The circulation of Izvestia, restricted by war and newsprint scarcity, is about 1,300,000. It is published in four cities, — Moscow, Leningrad, Baku, Kuibishev, — with plans for other cities when peacetime newsprint production permits. Mats are flown by plane when possible. On other days the news is sent by radio, identically to each. (Pravda’s figures and facts follow closely those of Izvestia.)

Newsprint was scarce because the Germans occupied the largest newsprint-producing area. It will continue to be scarce for a time because the plants were destroyed. The wartime standard was four pages (standard size), instead of six or eight as before the war. Russian papers have no carrier delivery. The papers go by mail or are sold in kiosks. There are also special windows where the papers are displayed, page by page, to the public. There are individual and group subscribers.

The papers hold staff meetings, as in America. They also delight in a scoop and call attention to it with a page 1 box. They have promotion men, and their readers and agents are encouraged to send in complaints and suggestions. They publish a “letters to the editor” column. We all had a good laugh when Editor Ilyichev asked, rather plaintively, if in America eccentric characters called on newspapers.

The newspaper buildings are state-owned and all equipment also belongs to the state. But each paper must make a profit and pay for amortization, rent, and so on. There is little advertising — only a few brief advertisements from theaters and operas, largely an announcement of what is playing. Profit comes from circulation.

Izvestia is the paper of the Soviets, and the editor is elected by the Supreme Council. Pravda is the paper of the Communist Party, and the editor is named by the council of that party. The trade unions appoint the editor of Trud, and so on. Editor Ilyichev was a professor of psychology at Moscow University who was active in politics.

At both offices we were questioned as to the control of the American press by advertisers. On questioning, we learned that the two books they had read on this subject were George Seldes’s Lords of the Press and Upton Sinclair’s Brass Check; they had also read a few pamphlets.

Our reply was that there probably were one or two such papers — at least, two of the Committee members thought they could name them — but that, in the great bulk of the American press, the advertiser asked only that his advertisement bring results; he was not interested in the paper’s politics. The test of a paper’s success is the man with the nickel or the three cents. Readers have confidence in the advertisement because they have confidence in the paper.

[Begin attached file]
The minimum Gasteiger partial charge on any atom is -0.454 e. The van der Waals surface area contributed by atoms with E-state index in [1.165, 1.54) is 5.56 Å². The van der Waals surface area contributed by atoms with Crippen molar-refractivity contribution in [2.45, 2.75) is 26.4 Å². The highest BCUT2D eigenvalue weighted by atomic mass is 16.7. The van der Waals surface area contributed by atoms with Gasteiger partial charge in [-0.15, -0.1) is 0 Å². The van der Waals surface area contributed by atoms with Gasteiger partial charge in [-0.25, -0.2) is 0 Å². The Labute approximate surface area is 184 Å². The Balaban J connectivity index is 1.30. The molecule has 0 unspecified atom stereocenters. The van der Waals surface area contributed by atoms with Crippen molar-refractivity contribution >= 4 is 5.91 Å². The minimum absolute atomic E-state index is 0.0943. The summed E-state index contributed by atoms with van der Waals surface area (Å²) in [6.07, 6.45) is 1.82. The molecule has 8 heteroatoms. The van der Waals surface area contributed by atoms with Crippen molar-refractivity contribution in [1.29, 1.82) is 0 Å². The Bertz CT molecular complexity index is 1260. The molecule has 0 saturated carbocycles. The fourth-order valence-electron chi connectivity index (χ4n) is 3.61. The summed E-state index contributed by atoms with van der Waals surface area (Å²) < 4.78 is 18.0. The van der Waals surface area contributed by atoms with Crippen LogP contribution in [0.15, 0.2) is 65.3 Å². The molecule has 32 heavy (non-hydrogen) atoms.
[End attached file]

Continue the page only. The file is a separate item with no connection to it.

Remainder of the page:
We tried to explain, with undetermined success, that many persons read newspapers without bothering about the political opinion of the editorial page. This attitude they could not understand at all. They see few American newspapers and they persist in thinking of them as party papers because the papers often are identified as Republican or Democratic in politics.

When peace really appears, the Soviet papers plan to have more correspondents in America.

There was a farewell dinner with the editors and with Ilya Ehrenburg, gadfly extraordinary, and Mr. Marshak, poet and translator, who was enchanted when I told him I had twice met Robert Frost.

There was a night for the opera. There was time for us to walk about the city, to get a rare tour through the Kremlin, to visit the art galleries, to visit cold, snow-drifted, onion-domed St. Basil’s. There was time to visit the shops, the peasants’ stores, the government special shops with their high prices, the Bolshoi Theater.

There was time to talk with the newspapermen, with Anna Louise Strong, who is something of a legend; to tramp the streets; to go to the library to see old books on the ballet; to see movies of the capture of Budapest.

Finally, we arose before dawn one morning and went out to the airport. It was cold. There was no carpet on the bucket seats. Cold from the metal seemed to move slowly both ways, up the spine and down the legs.

The pilot flew at 500 feet all the way out of the snow to Astrakhan. We climbed out of the plane into a buffeting wind and walked across the flat, packedclay surface to a small wooden building. We had with us bread and butter and a huge roll of sausage, which we shared with two Soviet passengers, a young Navy CPO who was going home after eighteen months of duty in Moscow, and the two crewmen. One of the Russians believed this food called for vodka and he bought a round. Courtesy called for us to respond. Then the other passenger and the CPO followed suit. Russian glasses are small.

Soon we were back on the plane and flying over the delta of the Volga and over the Caspian Sea. Farmers had burned their fields, and the excited CPO, pressing his nose to the small windows of the C-47 transport, shouted, “My God, they really mean it when they say they scorch the earth! Look at that, will you!”

At Baku we unloaded and jolted along to the Intourist Hotel in a Soviet-made bus. The oil fields were about us and the smell came in through the windows. The night came on as we drove, and when we pulled up to the hotel the moon was silver on the Caspian.